Harry Daubert (1892) Pinch-hitter for the Pirates on September 4,1915. He was a light-hitting shortstop in the minors, who got just one pinch-hit at-bat during his major league career. On September 6,1915, the Pirates were down 5-2 in the ninth inning of the first game of a doubleheader at Forbes Field. With pitcher Herb Kelly due up, manager Fred Clarke went to his third pinch-hitter of the game, calling on Daubert to make his major league debut. Facing Hippo Vaughn that day, winner of 21 games in 1914 and an eventual winner of 20 games during the 1915 season, Harry went back to the bench with his first career strikeout, ending the game. That would end up being his entire major league career. Daubert spent the 1915 season in the minors, splitting the season between Charleston of the Ohio State League and Rocky Mount of the Virginia League, hitting a combined .240 in 103 games. The Pirates purchased his contract on August 7,1915 and he reported to the team after his minor league season ended, just in time for his first and only game. He played minor league ball until 1917 before retiring, ending a seven year pro career.
Jolly Roger Rewind: June 19, 1974
Jerry Reuss celebrated his twenty-fifth birthday by pitching a complete game and doubling and scoring an insurance run, leading the Pirates to a 7-3 victory over the Dodgers at Three Rivers Stadium.
For about half of the night, Reuss’s birthday seemed to be headed in an unhappy direction. Behind starter Doug Rau, who had no-hit the Bucs for seven and one third innings two weeks earlier, Los Angeles held a 3-1 lead entering the bottom of the fifth. The Dodgers had built their advantage through conventional means (a Ron Cey home run and a Jim Wynn RBI double) and unconventional means (a bases-loaded walk where Lee Lacy, the runner on third, was fooled by home-plate umpire Satch Davidson’s unclear ball-or-strike call on a full-count pitch with two outs and left the playing field, only to “score from the dugout” amidst great chaos once everyone realized that Davidson had called the pitch ball four).*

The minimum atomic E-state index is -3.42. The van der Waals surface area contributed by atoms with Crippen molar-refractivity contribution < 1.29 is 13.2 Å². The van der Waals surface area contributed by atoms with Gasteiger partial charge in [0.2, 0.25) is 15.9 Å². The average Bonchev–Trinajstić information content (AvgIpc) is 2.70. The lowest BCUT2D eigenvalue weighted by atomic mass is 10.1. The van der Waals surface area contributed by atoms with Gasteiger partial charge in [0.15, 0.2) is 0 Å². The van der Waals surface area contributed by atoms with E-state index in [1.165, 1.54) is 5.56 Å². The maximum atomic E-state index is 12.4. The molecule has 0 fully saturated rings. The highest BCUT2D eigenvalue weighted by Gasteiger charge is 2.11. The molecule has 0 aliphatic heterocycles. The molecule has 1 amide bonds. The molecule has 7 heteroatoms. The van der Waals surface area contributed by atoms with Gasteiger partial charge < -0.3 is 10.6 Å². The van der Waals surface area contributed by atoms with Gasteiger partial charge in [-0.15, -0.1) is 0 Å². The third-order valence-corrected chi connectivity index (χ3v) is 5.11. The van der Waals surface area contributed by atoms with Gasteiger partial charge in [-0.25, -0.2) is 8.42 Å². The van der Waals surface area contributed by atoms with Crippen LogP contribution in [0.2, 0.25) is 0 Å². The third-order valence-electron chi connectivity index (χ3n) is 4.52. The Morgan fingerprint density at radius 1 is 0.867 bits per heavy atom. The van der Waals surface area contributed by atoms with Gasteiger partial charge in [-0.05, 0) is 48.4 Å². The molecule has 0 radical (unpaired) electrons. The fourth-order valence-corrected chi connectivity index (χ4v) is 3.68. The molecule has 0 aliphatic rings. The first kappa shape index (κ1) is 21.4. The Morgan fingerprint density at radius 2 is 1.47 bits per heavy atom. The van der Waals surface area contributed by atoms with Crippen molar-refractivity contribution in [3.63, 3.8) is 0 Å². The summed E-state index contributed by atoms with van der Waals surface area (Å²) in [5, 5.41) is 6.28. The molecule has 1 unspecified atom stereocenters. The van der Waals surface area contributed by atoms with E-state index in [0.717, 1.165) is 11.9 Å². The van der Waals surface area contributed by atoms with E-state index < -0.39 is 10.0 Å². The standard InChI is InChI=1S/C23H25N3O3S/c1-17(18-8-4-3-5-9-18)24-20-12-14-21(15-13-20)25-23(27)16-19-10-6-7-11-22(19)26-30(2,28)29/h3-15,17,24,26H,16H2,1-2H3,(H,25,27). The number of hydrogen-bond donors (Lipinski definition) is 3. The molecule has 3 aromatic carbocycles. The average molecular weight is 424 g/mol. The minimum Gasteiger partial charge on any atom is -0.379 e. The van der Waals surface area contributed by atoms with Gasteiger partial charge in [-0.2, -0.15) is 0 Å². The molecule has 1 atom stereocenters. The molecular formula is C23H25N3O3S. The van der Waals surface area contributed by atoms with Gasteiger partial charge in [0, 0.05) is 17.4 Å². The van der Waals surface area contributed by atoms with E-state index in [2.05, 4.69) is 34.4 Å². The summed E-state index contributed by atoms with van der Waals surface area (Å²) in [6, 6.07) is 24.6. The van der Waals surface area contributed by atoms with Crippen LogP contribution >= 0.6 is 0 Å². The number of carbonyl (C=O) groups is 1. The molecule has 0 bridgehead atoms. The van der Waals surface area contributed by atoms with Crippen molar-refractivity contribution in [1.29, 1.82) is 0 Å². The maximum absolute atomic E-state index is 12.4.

The Bucs, however, turned the game around in the bottom of the fifth. Two singles and a hit batsman loaded the bases for Manny Sanguillen with one out, and prompted Dodgers manager Walter Alston to replace Rau with ironman reliever Mike Marshall.** Marshall induced Sanguillen to tap the ball in front of the plate, but Rennie Stennett hustled home head of Marshall’s underhanded flip to cut the deficit to one. Richie Hebner followed by driving in the tying run on a force out, and Ed Kirkpatrick and Mario Mendoza put the Pirates ahead 5-3 with back-to-back RBI singles.
Now pitching with the lead, Reuss hit his stride, allowing only one hit and two walks over the final four innings. He even initiated a two-run insurance surge in the eighth inning by doubling off knuckleballer Charlie Hough and coming around to score on Stennett’s single.
The victory gave the Pirates a three-game sweep of the National League West-leading Dodgers and a season-high six-game winning streak.***
* Lacy’s adventures on Three Rivers Stadium’s basepaths would not end when he traded Dodger blue for Pirate black and gold in 1979. Eight years after this game, he would turn a game-winning grand slam into a (likewise game-winning) three-run single by passing Omar Moreno between first and second.
** Marshall would set a major league record with 106 relief appearances that season and receive the National League Cy Young Award.
*** Reuss enjoyed another stellar birthday a year later, with a six-hit complete-game shutout of the Cardinals at Three Rivers Stadium.
Box score and play-by-play